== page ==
Things Have Turned Ugly

 
Things have turned ugly in China, which leads us to turn very defensive. Four days ago, hoping to get the volatility of Chinese stock markets under control, the China Securities Regulatory Commission (CSRC), the Chinese equivalent of the SEC, instituted a circuit breaker mechanism that would allow them to shut down trading if declines reached a trip-wire level. That circuit breaker has been used twice now, including this morning and the reaction has been so negative that the CSRC announced on Weibo today that the circuit breaker mechanism was being suspended.

Monday’s global equities selloff was partly the result of the implosion in Chinese markets, which was, in turn, partly the result of negative economic news about the Chinese economy. Today’s meltdown in Chinese markets is having a similar effect. And the Chinese central bank’s devaluations of the yuan, which are an attempt to shore up the Chinese export economy, is adding to the chaos by raising the specter of capital flight from China. The devaluations also suggest that the government’s stimulus program isn’t getting any traction, and that’s a little chilling in itself.

But in a larger sense, knowing why a market move takes place is just an intellectual game. The important thing is knowing how to react, and that’s a matter of making decisions about the individual stocks in your portfolio.

Today, as always, we are reviewing our holdings and making those decisions about our stocks. You should be doing the same with all the growth stocks in your portfolio, making individual decisions about each of them separately. Don’t take a shovel to your portfolio when a pair of tweezers will do. But don’t fail to take action. Markets love a stationary target.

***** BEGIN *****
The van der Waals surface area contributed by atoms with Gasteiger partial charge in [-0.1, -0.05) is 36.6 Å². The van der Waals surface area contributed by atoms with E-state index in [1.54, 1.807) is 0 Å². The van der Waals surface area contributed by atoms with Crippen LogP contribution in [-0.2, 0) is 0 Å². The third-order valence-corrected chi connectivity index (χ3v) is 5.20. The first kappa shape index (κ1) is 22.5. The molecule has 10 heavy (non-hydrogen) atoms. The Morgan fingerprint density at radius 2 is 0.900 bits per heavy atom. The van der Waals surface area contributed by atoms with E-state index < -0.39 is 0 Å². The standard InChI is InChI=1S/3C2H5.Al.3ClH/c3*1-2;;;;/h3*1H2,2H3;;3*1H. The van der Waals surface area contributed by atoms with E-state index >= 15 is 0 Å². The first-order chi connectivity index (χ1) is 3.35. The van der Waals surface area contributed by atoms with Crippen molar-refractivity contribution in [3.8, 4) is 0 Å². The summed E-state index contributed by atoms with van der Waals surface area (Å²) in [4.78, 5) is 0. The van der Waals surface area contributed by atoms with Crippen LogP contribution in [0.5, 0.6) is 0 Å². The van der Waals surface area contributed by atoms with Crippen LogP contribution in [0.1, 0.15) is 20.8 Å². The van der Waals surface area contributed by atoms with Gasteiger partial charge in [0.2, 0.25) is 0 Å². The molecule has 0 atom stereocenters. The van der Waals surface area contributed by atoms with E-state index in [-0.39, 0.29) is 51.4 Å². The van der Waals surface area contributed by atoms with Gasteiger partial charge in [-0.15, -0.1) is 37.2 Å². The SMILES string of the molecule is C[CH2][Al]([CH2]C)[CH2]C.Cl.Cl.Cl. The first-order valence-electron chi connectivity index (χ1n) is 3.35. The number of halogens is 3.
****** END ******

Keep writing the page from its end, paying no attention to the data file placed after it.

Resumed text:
The iShares MSCI Emerging Markets ETF (EEM), which tried to bounce in mid-December, has been correcting hard, and is now nearly back to its August Meltdown lows. PowerShares Golden Dragon (PGJ), which rallied nicely right through December 24, has rolled over, dropping below its 25- and 50-day moving averages on heavy trading volume. Thus, our Emerging Markets Timer’s red light is joined by a similar signal from the ETF that tracks Chinese ADRs. We are adjusting the portfolio accordingly.

The major indexes started the day on the downside and got weaker as the day went on. The selloff was broad, and at the close, the Dow was down 391 points (-2.3%), the S&P 500 down 47 points (-2.4%), and the Nasdaq lower by 146 points (3.0%). The iShares MSCI Emerging Markets ETF (EEM) fell 95 cents (-1.0%).


This is an excerpt from Cabot Emerging Markets Investor, which seeks to capitalize on the enormous potential in emerging market countries. Chief Analyst Paul Goodwin has been a researcher and writer for over 30 years and a member of the Cabot investment team since 2005.

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